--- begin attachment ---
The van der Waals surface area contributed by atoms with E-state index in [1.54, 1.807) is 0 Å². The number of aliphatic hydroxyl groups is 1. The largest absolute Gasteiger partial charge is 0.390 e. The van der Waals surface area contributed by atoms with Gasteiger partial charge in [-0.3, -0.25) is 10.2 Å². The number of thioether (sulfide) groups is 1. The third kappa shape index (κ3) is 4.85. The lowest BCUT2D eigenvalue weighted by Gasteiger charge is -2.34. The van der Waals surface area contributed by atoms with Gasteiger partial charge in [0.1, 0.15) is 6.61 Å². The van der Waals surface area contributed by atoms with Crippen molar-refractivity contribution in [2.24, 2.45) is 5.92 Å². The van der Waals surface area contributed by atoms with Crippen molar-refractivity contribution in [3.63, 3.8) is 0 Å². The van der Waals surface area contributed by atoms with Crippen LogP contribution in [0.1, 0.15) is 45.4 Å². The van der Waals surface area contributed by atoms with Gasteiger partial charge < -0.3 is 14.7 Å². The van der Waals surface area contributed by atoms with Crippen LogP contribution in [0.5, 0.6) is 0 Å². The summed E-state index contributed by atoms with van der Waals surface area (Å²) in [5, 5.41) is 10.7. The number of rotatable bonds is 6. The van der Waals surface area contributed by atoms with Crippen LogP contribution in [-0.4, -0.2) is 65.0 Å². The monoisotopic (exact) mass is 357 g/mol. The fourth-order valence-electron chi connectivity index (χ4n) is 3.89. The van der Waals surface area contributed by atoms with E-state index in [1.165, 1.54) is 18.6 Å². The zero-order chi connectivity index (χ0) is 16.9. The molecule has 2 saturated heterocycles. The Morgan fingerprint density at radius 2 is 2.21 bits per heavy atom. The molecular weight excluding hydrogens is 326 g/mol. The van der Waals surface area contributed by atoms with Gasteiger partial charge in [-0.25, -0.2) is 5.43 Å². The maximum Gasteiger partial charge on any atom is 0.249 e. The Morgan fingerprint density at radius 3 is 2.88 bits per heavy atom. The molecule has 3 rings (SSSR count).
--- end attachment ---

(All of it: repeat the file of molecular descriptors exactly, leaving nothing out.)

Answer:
The van der Waals surface area contributed by atoms with E-state index in [1.54, 1.807) is 0 Å². The number of aliphatic hydroxyl groups is 1. The largest absolute Gasteiger partial charge is 0.390 e. The van der Waals surface area contributed by atoms with Gasteiger partial charge in [-0.3, -0.25) is 10.2 Å². The number of thioether (sulfide) groups is 1. The third kappa shape index (κ3) is 4.85. The lowest BCUT2D eigenvalue weighted by Gasteiger charge is -2.34. The van der Waals surface area contributed by atoms with Gasteiger partial charge in [0.1, 0.15) is 6.61 Å². The van der Waals surface area contributed by atoms with Crippen molar-refractivity contribution in [2.24, 2.45) is 5.92 Å². The van der Waals surface area contributed by atoms with Crippen molar-refractivity contribution in [3.63, 3.8) is 0 Å². The van der Waals surface area contributed by atoms with Crippen LogP contribution in [0.1, 0.15) is 45.4 Å². The van der Waals surface area contributed by atoms with Gasteiger partial charge < -0.3 is 14.7 Å². The van der Waals surface area contributed by atoms with Crippen LogP contribution in [0.5, 0.6) is 0 Å². The summed E-state index contributed by atoms with van der Waals surface area (Å²) in [5, 5.41) is 10.7. The number of rotatable bonds is 6. The van der Waals surface area contributed by atoms with Crippen LogP contribution in [-0.4, -0.2) is 65.0 Å². The monoisotopic (exact) mass is 357 g/mol. The fourth-order valence-electron chi connectivity index (χ4n) is 3.89. The van der Waals surface area contributed by atoms with E-state index in [1.165, 1.54) is 18.6 Å². The zero-order chi connectivity index (χ0) is 16.9. The molecule has 2 saturated heterocycles. The Morgan fingerprint density at radius 2 is 2.21 bits per heavy atom. The molecular weight excluding hydrogens is 326 g/mol. The van der Waals surface area contributed by atoms with Gasteiger partial charge in [-0.25, -0.2) is 5.43 Å². The maximum Gasteiger partial charge on any atom is 0.249 e. The Morgan fingerprint density at radius 3 is 2.88 bits per heavy atom. The molecule has 3 rings (SSSR count).